Montana State University

Wheeler Family Seminar on the privatization of mental health care in Montana set May 22

May 1, 2009

Subscribe to MSU Newsletters

Bobcat Bulletin is a weekly e-newsletter designed to bring the most recent and relevant news about Montana State University directly to friends and neighbors via email. Visit Bobcat Bulletin.

MSU Today e-mail brings you news and events on campus thrice weekly during the academic year. Visit the MSU Today calendar.

MSU News Service
Tel: (406) 994-4571
Diane Dorgan, a Bozeman-based advocate for mental health care, will lecture about the impact of privatization on Montana's mental health care system as part of the second Wheeler Family Seminar to be held at 2 p.m. Friday, May 22, in Classroom E -Meadowlark of the Bozeman Deaconess Hospital.

Admission to the lecture is free and refreshments will be served. Classroom E is located near the hospital cafeteria.

A Bozeman native, Dorgan received her bachelor's degree from Montana State University in 2004 and will complete her Master's in Public Administration next year while working in the MSU Office of Admission. She has become an advocate for mental health care in the past several years and has interacted frequently with a number of MSU students struggling with significant mental health conditions who have fallen through the care system's cracks.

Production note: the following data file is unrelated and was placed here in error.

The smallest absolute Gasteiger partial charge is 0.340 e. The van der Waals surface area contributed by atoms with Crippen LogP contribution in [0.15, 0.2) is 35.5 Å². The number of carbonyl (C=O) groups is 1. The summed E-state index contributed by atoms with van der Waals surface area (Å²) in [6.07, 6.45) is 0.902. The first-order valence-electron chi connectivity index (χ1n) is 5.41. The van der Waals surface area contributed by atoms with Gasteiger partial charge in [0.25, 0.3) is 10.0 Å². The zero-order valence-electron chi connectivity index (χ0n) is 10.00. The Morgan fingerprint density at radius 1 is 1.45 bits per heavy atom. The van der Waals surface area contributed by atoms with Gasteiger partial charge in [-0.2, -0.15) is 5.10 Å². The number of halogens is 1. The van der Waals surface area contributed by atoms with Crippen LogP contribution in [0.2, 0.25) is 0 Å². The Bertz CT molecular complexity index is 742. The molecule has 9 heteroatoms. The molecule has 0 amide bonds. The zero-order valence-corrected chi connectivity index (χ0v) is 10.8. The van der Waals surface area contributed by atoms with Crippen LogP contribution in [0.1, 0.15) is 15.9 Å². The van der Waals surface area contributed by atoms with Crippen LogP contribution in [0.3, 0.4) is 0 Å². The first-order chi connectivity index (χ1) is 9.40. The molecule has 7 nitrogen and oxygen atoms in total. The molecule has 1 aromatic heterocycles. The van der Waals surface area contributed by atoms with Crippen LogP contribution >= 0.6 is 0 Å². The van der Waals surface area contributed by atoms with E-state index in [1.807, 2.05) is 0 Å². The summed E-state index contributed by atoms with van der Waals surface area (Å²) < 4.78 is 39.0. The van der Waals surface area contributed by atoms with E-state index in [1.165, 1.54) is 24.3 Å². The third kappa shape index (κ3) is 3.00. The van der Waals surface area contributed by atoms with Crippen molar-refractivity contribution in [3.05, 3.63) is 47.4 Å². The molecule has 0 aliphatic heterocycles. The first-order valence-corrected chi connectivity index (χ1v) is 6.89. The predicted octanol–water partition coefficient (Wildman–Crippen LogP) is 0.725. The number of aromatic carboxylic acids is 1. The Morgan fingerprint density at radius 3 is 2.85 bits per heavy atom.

Dorgan's research points out that from 1997 to 1999, the state of Montana privatized mental health care. She says the experiment failed, but there are important lessons to be learned from that failure. Her research, conducted in an MSU graduate seminar on public history, uncovered general problems encountered when private and public sectors intersect on health care issues.

Wheeler Family Seminars are given through the year in the Bozeman area to make current research available to the general public on topics of vital concern. They also recognize the continuing support of members of the Wheeler family for the Burton K. Wheeler Center for Public Policy at MSU. The center, named for Montana's long-time U.S. senator, holds two conferences each year, sponsors research and seminars, and acts as a catalyst in the discussion, analysis and eventual resolution of policy issues.

The center's next conference, which will be about energy, security and trade issues that reach across the Montana-Canada border, will be May 13-14 at the College of Technology in Great Falls.

For more information about the seminar or conference, contact Julie Hitchcock at 994-0336 or

Julie Hitchcock (406) 994-0336,